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Comment Re:Ever hear of Mazda? (Score 1) 269

and Corolla GT does 36mpg, in a 950kg, 124hp package from mid 80s and BMW M3 first model does 29-30mpg with ~200hp.

200SX does ~30mpg aswell.

BMW 750 does around 20-22mpg aswell.

A 80s RWD corolla 1.6l does around 30mpg aswell.

A Skyline GT-R i'd assume does around 20-22mpg aswell.

As you can see, mpg has very little to do with engine size, power, vehicle weight etc. when all the other variables keeps changing.

What if the Corvette utilizes direct port injection, direct ignition etc, while RX8 utilizes normal fuel injection and say wasted spark ignition? These are variables which has to be accounted for when doing a serious comparison of the engine type.

Comment Re:What took it all so long?? (Score 1) 269

Wankel can be efficient, it's been demonstrated many times in the past.

The problem with wankel is the low torque, high rev nature. Emissions limit it to extremely small engine sizes.

I wonder what would happen if wankel's idle rpm is allowed to be say 1500rpm, and the whole band at the same ratio higher.

You do realize 2-stroke is usually considered to be especially high emission engine? Yet, Lotus managed to build this very low emission engine ...

Comment Re:What took it all so long?? (Score 1) 269

I would assume they are so restricted engines due to emissions, and/or fuel consumption is not really on their "TODO" list when they design the cars.

Many sports cars consume A LOT, despite being highly efficient engines, so i would assume they don't really even try to cut the consumption at all for travel.

Big cars are always designed consumption in mind because they would have so so high consumption otherwise. ie. small trucks tend to consume a minimum of over 20l/100km when empty, and highway, that's around 12mpg. (Small truck just over 6000 pounds)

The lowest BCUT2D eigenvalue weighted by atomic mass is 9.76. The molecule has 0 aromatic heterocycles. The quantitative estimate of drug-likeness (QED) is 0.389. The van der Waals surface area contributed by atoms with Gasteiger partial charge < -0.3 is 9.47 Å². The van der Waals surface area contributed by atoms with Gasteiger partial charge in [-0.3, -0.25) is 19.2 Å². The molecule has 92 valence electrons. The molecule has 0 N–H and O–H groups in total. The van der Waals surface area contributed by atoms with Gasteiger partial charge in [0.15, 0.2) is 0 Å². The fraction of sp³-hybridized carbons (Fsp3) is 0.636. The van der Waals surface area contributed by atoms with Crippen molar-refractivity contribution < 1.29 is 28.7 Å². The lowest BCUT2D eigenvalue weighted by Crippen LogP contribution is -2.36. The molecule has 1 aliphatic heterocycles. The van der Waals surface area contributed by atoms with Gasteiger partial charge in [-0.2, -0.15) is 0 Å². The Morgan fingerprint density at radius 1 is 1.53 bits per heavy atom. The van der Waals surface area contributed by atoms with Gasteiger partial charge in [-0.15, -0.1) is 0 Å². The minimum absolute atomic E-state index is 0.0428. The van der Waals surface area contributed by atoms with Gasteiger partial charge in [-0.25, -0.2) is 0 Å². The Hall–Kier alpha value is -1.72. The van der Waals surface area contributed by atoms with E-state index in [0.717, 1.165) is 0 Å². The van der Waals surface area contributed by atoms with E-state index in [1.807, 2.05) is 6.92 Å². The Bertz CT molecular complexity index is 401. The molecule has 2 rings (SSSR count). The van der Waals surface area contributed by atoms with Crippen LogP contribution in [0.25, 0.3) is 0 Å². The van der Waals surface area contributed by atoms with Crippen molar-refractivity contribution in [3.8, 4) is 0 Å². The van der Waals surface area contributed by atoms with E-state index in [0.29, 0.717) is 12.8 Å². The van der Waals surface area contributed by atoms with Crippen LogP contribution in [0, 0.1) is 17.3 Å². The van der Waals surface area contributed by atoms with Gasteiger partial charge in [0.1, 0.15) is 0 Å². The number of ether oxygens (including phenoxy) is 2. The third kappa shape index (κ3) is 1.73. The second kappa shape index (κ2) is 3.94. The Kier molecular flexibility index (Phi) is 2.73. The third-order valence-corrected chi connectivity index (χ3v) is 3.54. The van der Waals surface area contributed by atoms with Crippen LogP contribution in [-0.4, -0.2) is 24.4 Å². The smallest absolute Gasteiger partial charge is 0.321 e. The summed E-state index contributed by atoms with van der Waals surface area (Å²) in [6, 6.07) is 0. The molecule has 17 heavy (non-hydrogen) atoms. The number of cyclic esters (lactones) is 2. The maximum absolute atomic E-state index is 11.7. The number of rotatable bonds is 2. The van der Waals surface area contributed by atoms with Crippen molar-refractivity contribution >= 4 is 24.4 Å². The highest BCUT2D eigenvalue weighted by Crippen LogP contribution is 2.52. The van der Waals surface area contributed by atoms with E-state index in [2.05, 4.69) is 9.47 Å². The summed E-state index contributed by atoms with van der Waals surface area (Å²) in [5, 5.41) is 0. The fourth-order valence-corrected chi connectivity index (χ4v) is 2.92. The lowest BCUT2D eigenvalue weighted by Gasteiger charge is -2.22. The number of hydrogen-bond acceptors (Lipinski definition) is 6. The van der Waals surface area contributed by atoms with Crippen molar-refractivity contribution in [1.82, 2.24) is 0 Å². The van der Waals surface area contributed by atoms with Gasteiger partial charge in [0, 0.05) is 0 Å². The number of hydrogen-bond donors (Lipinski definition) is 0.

Comment Re:What took it all so long?? (Score 1) 269

Same goes for Wankel engines.
It's ridiculous that they are measured with the same standards than a completely differently working engine.

By design, Wankel is way more efficient (all rotating parts, no complete turns in direction). Downside with Wankel is inexistant low rpm torque, which comes from a multitude of factors (ie. lower rotating mass for one)

In wankel, on 1-cycle you have 3 ignitions, while on 4-stroke you have 1 ignition, and 4-stroke cycle is longer than wankel's ....

Comment Re:What took it all so long?? (Score 1) 269

Actually, higher fuel efficiency does likely translate to more power. But when it translates to more power, it's swapped to smaller engine, underpowered one, and then the fuel consumption is again higher because it's currently going on high loads.

For example, an old RWD corolla.

Stock 1.6liter, carburated engine. Producing around 70JIS HP. Sounds like doesn't consume much, yes?
minimum 8liters per 100km (@80km/h highway), practically mixed city + highway (@100km/h) translates to 12liters per 100km, sometimes you can get as low as 10l/100km.
RPM limit: 6,000RPM

Newer, high power, high rev 1.6liter, fuel injected, twin cam engine, from early 90s.
Same engine has been used as a very tuned up version in Formula Atlantic, and continues to be used in Rally and Drifting.
Produces 124 to 165JIS HP, depending upon engine variation. No low rpm torque to speak of, especially with the very first versions.
RPM limit 6,800 to 8,500RPM depending upon version.

Comparison engine: Latest 16v (circa 91-93), steel exhaust manifold, freeflow air filter, 8k rpm rev limit, produces ~135HP
Fuel consumption highway 100-120km/h: 6.5-7l/100km
Mixed fuel consumption average 8l/100km

As for the oil companies stopping highly efficiently engines: I agree with you 100%. There's so many cool, very high fuel efficiency motors invented, but none makes in the market?

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